Domestic violence can happen to anyone, and it takes on a variety of forms. Some, though not many, don’t realize they’re abusive; it’s the way they were raised, and they think it’s “normal” to slap your wife and kids or grab her or slam doors and drink a little too much. Others seem like the perfect couple, family, etc, and no one knows what’s going on inside someone else’s home?
For B, my friend, when she had nowhere to live, she arranged to live in her house. Her house, that she paid for, contributed to the down payment of, was responsible on the deed for, but also on the property where her ex lived. I thought that was crazy. However, what else could she do?
He threatened her, but people say things they don’t mean all the time.
Why didn’t she call the police? Well, she did, several times. In fact, the police paid a visit to their house the night before she was murdered. They didn’t believe there was a problem; not a real one. Don’t set him off, though.
I didn’t understand.
Now, in Congress, in the House of Representatives yesterday, a bill was passed that will now go on to the Senate to be voted on. If it passes the Senate, I have no doubt that President Trump will sign it. He signs whatever he’s told to.
This new bill, that might become a law, which by the way also exempts members of Congress from its new rules and changes to the Affordable Care Act (ACA) as well as affecting private insurance and employer insurance along with Medicaid and Medicare, defines pre-existing conditions in horrific ways and will affect someone you know.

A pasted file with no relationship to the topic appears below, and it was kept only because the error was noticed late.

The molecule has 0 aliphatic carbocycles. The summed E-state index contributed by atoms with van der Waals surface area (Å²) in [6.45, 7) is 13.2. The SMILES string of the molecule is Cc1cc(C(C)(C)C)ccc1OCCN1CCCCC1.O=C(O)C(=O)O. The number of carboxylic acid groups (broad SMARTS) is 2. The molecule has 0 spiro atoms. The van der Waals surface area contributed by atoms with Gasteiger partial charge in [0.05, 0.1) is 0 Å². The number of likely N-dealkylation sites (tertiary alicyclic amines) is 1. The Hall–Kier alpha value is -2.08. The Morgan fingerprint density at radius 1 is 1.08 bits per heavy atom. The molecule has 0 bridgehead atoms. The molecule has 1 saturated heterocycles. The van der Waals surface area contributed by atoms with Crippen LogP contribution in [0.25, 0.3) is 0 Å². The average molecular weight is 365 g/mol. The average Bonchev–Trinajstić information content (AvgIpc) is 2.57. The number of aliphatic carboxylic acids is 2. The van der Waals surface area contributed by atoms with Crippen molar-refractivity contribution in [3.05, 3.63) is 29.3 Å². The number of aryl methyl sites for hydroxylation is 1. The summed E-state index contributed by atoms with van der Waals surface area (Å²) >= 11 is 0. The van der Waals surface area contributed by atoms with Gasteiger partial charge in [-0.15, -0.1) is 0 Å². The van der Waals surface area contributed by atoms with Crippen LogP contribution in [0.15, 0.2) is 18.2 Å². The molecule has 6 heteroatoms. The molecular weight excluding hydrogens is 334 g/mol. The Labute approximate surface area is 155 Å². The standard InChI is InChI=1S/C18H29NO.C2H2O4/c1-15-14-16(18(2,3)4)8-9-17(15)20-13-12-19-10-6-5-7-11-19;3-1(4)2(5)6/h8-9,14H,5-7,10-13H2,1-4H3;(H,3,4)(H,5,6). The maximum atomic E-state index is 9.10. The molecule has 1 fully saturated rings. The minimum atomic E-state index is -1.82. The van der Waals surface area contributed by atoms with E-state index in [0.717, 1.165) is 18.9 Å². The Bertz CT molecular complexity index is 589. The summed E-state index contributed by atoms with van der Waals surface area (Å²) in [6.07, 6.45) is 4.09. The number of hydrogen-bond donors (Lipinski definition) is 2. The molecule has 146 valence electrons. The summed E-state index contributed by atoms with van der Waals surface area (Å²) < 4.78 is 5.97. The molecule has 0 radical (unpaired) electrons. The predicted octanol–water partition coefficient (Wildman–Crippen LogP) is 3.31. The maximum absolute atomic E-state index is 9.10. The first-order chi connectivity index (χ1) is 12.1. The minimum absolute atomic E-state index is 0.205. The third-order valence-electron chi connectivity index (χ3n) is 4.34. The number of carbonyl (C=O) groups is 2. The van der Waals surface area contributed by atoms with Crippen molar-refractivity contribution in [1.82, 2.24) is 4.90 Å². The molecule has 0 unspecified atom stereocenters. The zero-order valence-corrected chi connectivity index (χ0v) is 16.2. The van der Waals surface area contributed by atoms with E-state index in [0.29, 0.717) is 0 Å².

They say that pre-exisiting conditions will be covered, but that depends on the state you’re in, and legal access to health care doesn’t mean that everyone will have it or be able to afford it.
For example, four of the pre-existing conditions mentioned specifically are: domestic violence, sexual assault, c-section, and post-partum depression. What do these four things have in common? In addition to being completely and arbitrarily unpredictable and randomly occuring, they also only happen to women. The first two – domestic violence and sexual assault – are perpetuated by men onto women, but as is the case in many instances, women pay the brunt of the violence against them.
This is one of the most blatant and disgusting and obvious moments of victim-blaming.
They’re looking at getting rid of well visits and preventative care, maternity leave, and pre-natal care as well.
In today’s Congress, had my friend survived her gunshot to the head she would be blamed for it as a victim of domestic violence. It would be considered a pre-existing condition and not covered under the Republican’s repeal and regress health care plan.
They’ve had eight years to come up with something, and they’ve failed. However, they continue to punish women for their failure.
Do not let this Republican controlled Congress and White House continue to abuse women and their families.
If you or someone you know are in danger or in a domestic abuse relationship or situation, contact the The National Domestic Violence Hotline at 1-800-799-7233. They can help you and find resources for you wherever you are.
If you or someone you know are an LGBT+ youth and in an abusive situation, contact The Trevor Project at 1-866-488-7386. They can put you in touch with someone who can help you.
You are not alone.
There may be times when we are powerless to prevent injustice, but there must never be a time when we fail to protest.